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Satoshi Tomiie - Busier than an Asian dashboard

Author: Dean Millson
Tuesday, 1 October 2002
Satoshi Tomiie is on the phone from New York on a Monday night. "Thanks for this", I say. "How was the weekend- I'm sure you're exhausted". "Yeah well," he says, "I just flew back in from Ibiza today. But its been great." We proceed to have a conversation about where he's been touring in the last six months and by the end of it I'm the one who is exhausted.

Satoshi Tomiie has really come into his own over the last twelve months. Getting the opportunity to mix the latest edition of Global Underground's Nubreed series has obviously helped, but Satoshi is more than just a DJ too. Like anyone worth their salt in the electronic music industry, Satoshi is a respected producer (he's remixed the likes of Kosheen, U2 and even Mariah Carey) and record label owner (SAW records).

During the early 80's, Satoshi was a fan of the US Hip Hop sound. After training as a Jazz pianist in is youth and playing in various bands (including one of his own) he started experimenting with producing, making his own sounds and recording them to tape - "There wasn't anything like Acetates in Japan at that time, so I couldn't really play any of my stuff at parties". As the story goes, a Japanese cosmetics company asked Satoshi to produce a track for their forthcoming promo parties, where the father of house music, DJ Frankie Knuckles was playing. Knuckles heard the track, saw some potential, and inquired whether Satoshi would be interested in a collaboration. This collaboration eventually led to them creating the seminal house classic "Tears" in 1989. Since then he's moved to New York become a part of the highly successful DEF Mix Crew, along with Knuckles and fellow house head David Morales.

Nowadays, Satoshi is a champion of a darker progressive sound. Still part of DEF Mix with Knuckles and Morales, I found it interesting that he was the only one of the group to shift away from their more traditional house roots. "Well Frankie invented house, so I don't really think he is going to change," - I guess I should have figured that - "but for me it's just about personal taste I guess". Satoshi goes on to tell me that he was initially intrigued by some of the darker house that Knuckles was playing at one point and he progressed from there. "But it's all house music to me, and I don't really like necessarily staying with one sound for too long anyway".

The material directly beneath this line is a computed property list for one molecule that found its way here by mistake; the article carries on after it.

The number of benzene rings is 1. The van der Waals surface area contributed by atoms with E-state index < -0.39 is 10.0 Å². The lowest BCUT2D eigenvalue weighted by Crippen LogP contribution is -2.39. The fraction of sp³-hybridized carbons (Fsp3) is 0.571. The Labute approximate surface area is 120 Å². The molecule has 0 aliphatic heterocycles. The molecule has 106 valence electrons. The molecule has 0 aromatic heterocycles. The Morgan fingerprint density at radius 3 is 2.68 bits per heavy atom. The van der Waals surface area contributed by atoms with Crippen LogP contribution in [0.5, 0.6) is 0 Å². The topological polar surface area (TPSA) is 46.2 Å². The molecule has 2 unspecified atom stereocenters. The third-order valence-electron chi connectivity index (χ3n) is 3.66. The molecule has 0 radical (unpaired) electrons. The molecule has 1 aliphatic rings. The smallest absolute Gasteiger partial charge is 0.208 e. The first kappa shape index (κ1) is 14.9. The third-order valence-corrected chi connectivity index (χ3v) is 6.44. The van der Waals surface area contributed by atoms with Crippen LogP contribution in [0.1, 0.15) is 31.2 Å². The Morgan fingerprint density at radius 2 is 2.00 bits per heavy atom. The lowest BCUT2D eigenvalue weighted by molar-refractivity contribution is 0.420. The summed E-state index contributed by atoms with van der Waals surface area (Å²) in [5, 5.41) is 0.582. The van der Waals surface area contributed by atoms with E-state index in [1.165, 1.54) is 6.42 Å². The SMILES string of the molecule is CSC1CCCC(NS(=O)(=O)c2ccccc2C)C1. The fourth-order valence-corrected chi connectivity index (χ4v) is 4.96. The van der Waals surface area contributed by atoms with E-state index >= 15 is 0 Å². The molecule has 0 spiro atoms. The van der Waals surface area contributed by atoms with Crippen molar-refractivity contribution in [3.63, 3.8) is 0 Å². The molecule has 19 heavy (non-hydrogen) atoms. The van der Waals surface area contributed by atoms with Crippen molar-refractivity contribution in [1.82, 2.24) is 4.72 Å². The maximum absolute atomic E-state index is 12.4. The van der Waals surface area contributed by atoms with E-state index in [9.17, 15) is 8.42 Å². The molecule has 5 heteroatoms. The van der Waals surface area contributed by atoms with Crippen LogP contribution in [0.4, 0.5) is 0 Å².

I was interested in finding his opinion about how formulaic much of the darker progressive house has become, seeing as it is obviously a sound that he has had a big part in shaping (see "Love In Traffic"). "Everything is becoming somewhat the same I guess, but that means it's time to try some different sounds".

So what about Global Underground- Is this his first mix CD- "I have done a few small projects for Japanese Magazines, but nothing on this scale". One thing that has always interested me with commercial mix CD's is how much the label drives the track selection. Had the GU boys had any say in what he played- Were there any licensing issues with any of the tracks that he wanted to use- "They didn't actually hear the mix at all until I delivered them the final one." Total control was given it seems which I must admit surprised me a little, but then again maybe this is one of the reasons that the GU compilations have been so successful.

Satoshi will be in Australia was part of Future Entertainment's Gods Kitchen Tour. After blowing audiences away with his gig at Room 680 in 2001 - I missed it damn it, but people are still talking about it - Satoshi gets the opportunity to bring his deep sexy progressive sound back to Melbourne with a 3 hour set. What can we expect- "Well I'll just be trying to build things the way I normally do. Hopefully everyone will like it".